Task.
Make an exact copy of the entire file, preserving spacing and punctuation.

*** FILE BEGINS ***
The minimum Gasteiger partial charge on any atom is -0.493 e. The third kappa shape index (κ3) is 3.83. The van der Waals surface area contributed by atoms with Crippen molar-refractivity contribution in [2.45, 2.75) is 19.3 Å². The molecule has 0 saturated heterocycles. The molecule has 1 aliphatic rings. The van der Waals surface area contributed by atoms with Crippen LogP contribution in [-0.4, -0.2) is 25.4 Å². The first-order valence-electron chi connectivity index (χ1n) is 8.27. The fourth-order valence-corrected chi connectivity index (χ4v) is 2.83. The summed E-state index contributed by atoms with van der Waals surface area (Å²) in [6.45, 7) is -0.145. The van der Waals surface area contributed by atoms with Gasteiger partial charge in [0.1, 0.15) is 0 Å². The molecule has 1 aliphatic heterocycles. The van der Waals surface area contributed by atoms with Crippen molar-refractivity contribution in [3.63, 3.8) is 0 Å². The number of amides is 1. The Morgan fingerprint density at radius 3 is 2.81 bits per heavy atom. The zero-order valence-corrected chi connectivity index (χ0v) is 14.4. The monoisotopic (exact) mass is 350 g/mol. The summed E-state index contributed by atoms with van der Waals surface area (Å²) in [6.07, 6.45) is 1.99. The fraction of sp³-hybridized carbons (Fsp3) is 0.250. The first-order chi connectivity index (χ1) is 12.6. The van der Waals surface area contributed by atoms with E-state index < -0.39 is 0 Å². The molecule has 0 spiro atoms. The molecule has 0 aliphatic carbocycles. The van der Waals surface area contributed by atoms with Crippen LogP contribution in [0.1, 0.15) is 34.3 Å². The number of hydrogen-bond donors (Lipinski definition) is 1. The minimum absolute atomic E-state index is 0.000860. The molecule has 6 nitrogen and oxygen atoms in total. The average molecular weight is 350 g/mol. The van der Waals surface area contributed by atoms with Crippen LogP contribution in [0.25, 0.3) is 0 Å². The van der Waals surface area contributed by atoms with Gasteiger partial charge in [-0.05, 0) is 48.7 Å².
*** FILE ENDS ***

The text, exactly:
The minimum Gasteiger partial charge on any atom is -0.493 e. The third kappa shape index (κ3) is 3.83. The van der Waals surface area contributed by atoms with Crippen molar-refractivity contribution in [2.45, 2.75) is 19.3 Å². The molecule has 0 saturated heterocycles. The molecule has 1 aliphatic rings. The van der Waals surface area contributed by atoms with Crippen LogP contribution in [-0.4, -0.2) is 25.4 Å². The first-order valence-electron chi connectivity index (χ1n) is 8.27. The fourth-order valence-corrected chi connectivity index (χ4v) is 2.83. The summed E-state index contributed by atoms with van der Waals surface area (Å²) in [6.45, 7) is -0.145. The van der Waals surface area contributed by atoms with Gasteiger partial charge in [0.1, 0.15) is 0 Å². The molecule has 1 aliphatic heterocycles. The van der Waals surface area contributed by atoms with Crippen molar-refractivity contribution in [3.63, 3.8) is 0 Å². The number of amides is 1. The Morgan fingerprint density at radius 3 is 2.81 bits per heavy atom. The zero-order valence-corrected chi connectivity index (χ0v) is 14.4. The monoisotopic (exact) mass is 350 g/mol. The summed E-state index contributed by atoms with van der Waals surface area (Å²) in [6.07, 6.45) is 1.99. The fraction of sp³-hybridized carbons (Fsp3) is 0.250. The first-order chi connectivity index (χ1) is 12.6. The van der Waals surface area contributed by atoms with E-state index < -0.39 is 0 Å². The molecule has 0 spiro atoms. The molecule has 0 aliphatic carbocycles. The van der Waals surface area contributed by atoms with Crippen LogP contribution in [0.1, 0.15) is 34.3 Å². The number of hydrogen-bond donors (Lipinski definition) is 1. The minimum absolute atomic E-state index is 0.000860. The molecule has 6 nitrogen and oxygen atoms in total. The average molecular weight is 350 g/mol. The van der Waals surface area contributed by atoms with Crippen LogP contribution in [0.25, 0.3) is 0 Å². The van der Waals surface area contributed by atoms with Gasteiger partial charge in [-0.05, 0) is 48.7 Å².